In another day out of commission, I spoke to Foreman-Mackey at length about various matters statistical, and wrote some text for a Tinker, Blanton, & Hogg NSF proposal. The statistics discussion ranged all around, but perhaps the most important outcome is that Foreman-Mackey clarified for me some things about the cryo-EM and galaxy deprojection projects I have been thinking about. The question is: Can averaging (apparently) similar projected images help with inferring angles and reconstruction? Foreman-Mackey noted that if we condition on the three-dimensional model, the projections are independent. Therefore there can be no help from neighboring images in image space. They might decrease the variance of any estimator, but they would do so at the cost of bias. You can't decrease variance without increasing bias if you aren't bringing in new information. At first I objected to this line of argument and then all of a sudden I had that “duh” moment. Now I have to read the literature to see if mistakes have been made along these lines.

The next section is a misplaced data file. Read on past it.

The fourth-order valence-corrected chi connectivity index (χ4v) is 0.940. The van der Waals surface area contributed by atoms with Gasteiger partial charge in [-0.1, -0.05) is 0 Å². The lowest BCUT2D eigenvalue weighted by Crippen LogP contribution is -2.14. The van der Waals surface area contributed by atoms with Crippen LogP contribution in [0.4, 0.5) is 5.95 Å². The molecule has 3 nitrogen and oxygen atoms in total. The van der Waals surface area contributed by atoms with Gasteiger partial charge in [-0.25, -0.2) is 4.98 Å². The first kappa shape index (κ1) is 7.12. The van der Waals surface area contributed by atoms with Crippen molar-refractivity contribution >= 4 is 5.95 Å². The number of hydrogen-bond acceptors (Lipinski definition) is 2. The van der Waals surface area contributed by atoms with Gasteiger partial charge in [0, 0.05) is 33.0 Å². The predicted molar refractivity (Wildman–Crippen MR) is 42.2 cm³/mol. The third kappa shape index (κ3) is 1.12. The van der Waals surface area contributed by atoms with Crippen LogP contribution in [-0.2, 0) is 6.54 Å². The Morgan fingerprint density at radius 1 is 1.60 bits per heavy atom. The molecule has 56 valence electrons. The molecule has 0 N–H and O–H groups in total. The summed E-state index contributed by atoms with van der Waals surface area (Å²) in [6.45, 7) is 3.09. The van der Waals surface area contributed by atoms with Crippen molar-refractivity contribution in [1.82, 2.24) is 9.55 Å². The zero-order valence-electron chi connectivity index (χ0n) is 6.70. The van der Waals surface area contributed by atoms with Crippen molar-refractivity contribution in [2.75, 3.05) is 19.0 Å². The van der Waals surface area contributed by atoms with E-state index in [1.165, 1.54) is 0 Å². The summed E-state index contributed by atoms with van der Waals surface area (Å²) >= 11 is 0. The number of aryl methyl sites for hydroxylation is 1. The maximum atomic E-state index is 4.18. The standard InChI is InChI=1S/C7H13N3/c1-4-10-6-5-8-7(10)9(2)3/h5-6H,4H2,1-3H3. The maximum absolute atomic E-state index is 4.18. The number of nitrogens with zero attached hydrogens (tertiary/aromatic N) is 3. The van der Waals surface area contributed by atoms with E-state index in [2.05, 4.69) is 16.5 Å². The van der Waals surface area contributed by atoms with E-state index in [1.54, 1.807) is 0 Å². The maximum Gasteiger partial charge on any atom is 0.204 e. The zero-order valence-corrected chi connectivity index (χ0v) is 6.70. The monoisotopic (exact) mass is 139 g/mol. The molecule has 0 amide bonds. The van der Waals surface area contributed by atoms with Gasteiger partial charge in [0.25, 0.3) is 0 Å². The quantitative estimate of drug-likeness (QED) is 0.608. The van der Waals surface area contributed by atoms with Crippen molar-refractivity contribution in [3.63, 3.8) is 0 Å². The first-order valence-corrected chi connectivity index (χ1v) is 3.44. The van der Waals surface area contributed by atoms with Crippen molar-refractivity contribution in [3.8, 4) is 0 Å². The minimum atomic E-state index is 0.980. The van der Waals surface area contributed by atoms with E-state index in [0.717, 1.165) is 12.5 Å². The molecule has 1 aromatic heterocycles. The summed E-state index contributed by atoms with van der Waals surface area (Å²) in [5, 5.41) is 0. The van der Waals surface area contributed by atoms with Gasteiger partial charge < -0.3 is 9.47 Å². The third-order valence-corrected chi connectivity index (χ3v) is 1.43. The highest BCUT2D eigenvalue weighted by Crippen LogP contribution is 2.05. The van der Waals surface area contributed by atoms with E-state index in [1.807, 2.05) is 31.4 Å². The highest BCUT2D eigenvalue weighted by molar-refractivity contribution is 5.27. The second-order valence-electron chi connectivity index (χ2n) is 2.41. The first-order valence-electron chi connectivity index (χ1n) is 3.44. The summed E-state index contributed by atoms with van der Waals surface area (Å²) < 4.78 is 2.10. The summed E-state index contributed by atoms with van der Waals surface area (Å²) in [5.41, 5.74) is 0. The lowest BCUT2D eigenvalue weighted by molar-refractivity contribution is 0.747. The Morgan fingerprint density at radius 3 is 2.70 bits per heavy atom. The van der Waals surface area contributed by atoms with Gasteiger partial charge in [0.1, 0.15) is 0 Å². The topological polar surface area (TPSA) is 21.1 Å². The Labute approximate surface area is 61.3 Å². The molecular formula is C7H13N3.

The text I wrote for the proposal was about CMB anomalies and the corresponding large-scale-structure searches that might find anomalies in the three-space. Statistical homogeneity and isotropy are such fundamental predictions of the fundamental model, it is very worth testing them. Any anomalies found would be very productive.